The forces transmitted at a nominal point of contact has the effect of compressing deformable solids so that they make contact over an area of finite size. As a result it becomes possible for the contact to transmit a resultant moment in addition to a force (Fig. 1.2). The components of this moment Mx and My are defined as rolling moments. They provide the resistance to a rolling motion commonly called 'rolling friction' and in most practical problems are small enough to be ignored.
Fig. 1.2 Forces and moments acting on contact area S.


The third component Mz, acting about the common normal, arises from friction within the contact area and is referred to as the spin moment. When spin accompanies rolling the energy dissipated by the spin moment is combined with that dissipated by the rolling moments to make up the overall rolling resistance.

At this point it is appropriate to define free rolling ('inertia rolling' in the Russian literature). We shall use this term to describe a rolling motion in which spin is absent and where the tangential force Q at the contact point is zero. This is the condition of the unpowered and unbraked wheels of a vehicle if rolling resistance and bearing wheels which transmit sizable tangential forces at their points of contact with the road or rail.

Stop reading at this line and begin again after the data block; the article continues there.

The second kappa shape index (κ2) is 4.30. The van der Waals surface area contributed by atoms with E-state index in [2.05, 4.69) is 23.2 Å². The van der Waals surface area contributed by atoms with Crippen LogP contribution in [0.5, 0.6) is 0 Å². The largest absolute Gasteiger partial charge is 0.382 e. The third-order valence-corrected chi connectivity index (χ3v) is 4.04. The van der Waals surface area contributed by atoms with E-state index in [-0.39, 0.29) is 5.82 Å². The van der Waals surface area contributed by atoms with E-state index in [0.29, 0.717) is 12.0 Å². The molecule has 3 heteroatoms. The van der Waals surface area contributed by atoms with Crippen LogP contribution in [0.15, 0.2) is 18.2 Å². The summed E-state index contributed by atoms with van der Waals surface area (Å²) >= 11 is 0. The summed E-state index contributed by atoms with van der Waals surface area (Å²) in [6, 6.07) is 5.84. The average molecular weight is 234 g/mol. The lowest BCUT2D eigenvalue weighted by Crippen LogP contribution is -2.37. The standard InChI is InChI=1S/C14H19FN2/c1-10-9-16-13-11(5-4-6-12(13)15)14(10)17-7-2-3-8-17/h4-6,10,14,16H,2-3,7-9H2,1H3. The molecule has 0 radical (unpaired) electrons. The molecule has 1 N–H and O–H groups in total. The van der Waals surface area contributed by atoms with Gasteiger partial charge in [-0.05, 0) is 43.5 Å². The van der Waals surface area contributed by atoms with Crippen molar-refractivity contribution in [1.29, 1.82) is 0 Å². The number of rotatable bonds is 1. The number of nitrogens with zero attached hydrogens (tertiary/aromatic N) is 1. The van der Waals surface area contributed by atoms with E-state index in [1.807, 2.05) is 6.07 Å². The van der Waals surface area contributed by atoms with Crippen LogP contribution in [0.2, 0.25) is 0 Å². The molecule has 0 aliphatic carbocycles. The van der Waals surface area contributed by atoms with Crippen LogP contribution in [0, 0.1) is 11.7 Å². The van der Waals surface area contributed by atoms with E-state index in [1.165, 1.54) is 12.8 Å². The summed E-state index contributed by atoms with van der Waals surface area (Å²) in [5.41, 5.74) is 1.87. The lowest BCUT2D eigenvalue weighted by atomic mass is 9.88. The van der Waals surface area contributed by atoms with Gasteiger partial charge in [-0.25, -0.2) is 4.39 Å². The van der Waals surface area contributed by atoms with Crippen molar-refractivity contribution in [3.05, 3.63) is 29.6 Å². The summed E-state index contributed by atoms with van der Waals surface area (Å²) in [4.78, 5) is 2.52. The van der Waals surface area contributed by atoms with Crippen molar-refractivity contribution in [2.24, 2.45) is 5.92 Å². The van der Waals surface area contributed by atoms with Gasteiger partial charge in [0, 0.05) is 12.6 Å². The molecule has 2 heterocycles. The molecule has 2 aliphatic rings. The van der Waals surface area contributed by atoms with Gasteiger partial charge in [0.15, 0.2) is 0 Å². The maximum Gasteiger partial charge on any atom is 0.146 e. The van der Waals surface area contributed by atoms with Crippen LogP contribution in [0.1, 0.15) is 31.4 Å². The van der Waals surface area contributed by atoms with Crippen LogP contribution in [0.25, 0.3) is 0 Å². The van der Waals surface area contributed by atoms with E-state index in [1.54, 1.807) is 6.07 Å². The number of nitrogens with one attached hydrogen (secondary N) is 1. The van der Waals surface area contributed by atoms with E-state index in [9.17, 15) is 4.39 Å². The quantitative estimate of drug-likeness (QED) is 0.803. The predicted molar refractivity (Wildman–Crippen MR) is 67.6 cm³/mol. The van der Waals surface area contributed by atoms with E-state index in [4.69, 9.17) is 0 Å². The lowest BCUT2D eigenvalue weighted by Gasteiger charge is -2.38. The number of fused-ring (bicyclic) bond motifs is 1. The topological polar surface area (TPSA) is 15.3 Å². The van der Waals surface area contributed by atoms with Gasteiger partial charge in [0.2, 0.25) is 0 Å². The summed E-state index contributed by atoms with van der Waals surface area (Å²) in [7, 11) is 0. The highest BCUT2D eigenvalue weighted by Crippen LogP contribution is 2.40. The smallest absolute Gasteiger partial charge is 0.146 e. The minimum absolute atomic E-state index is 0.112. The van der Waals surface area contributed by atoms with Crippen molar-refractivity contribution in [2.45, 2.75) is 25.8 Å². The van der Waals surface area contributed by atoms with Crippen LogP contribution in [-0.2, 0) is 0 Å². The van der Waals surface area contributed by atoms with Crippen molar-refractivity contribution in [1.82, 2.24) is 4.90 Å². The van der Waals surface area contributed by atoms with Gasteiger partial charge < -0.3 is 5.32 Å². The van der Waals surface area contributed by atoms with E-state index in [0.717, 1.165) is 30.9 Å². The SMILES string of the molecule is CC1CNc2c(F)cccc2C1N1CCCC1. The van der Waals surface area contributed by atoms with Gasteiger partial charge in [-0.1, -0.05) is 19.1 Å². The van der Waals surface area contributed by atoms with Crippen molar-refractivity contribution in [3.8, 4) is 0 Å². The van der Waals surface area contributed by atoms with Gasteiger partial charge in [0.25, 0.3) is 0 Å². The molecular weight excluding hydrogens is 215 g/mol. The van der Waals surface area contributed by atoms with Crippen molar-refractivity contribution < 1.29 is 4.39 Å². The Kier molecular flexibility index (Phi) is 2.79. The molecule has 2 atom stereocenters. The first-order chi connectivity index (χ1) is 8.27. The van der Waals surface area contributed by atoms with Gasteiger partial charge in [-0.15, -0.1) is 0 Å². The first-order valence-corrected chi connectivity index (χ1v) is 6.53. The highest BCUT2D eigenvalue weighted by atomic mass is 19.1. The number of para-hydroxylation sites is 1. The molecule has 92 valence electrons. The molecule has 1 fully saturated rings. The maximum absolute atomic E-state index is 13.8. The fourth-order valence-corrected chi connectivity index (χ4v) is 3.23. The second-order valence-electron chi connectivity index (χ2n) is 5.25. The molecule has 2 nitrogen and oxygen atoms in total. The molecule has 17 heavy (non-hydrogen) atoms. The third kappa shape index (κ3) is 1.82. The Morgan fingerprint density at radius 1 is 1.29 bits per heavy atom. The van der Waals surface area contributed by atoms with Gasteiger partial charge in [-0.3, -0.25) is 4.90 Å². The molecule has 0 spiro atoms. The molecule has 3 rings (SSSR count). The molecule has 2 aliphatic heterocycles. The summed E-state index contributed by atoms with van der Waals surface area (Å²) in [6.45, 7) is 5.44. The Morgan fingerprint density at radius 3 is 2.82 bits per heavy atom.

2013年9月2日月曜日

Contact Mechanics - Motion and forces at a point of contact, Relative motion of the surfaces - sliding, rolling and spin

1 Motion and forces at point contact 
1.2 Relative motion of the surfaces - sliding, rolling and spin

The motion of a body at any instant of time may be defined by the linear velocity vector of an arbitrily chosen point of reference in the body together with the angular velocity vector of the body. If we now take reference points in each body coincident with the point of contact O at the given instant, body (1) has linear velocity V1 and granular velosity Ω1, and body (2) has linear velocity V2 and angular velocity Ω2. The frame of reference defined above moves with the linear velocity of the contact point  VO and rotates with angular velocity ΩO in order to maintain its orientation relative to the common normal and tangent plane at the contact point.

Within the frame of reference the two bodies have linear velocities at O: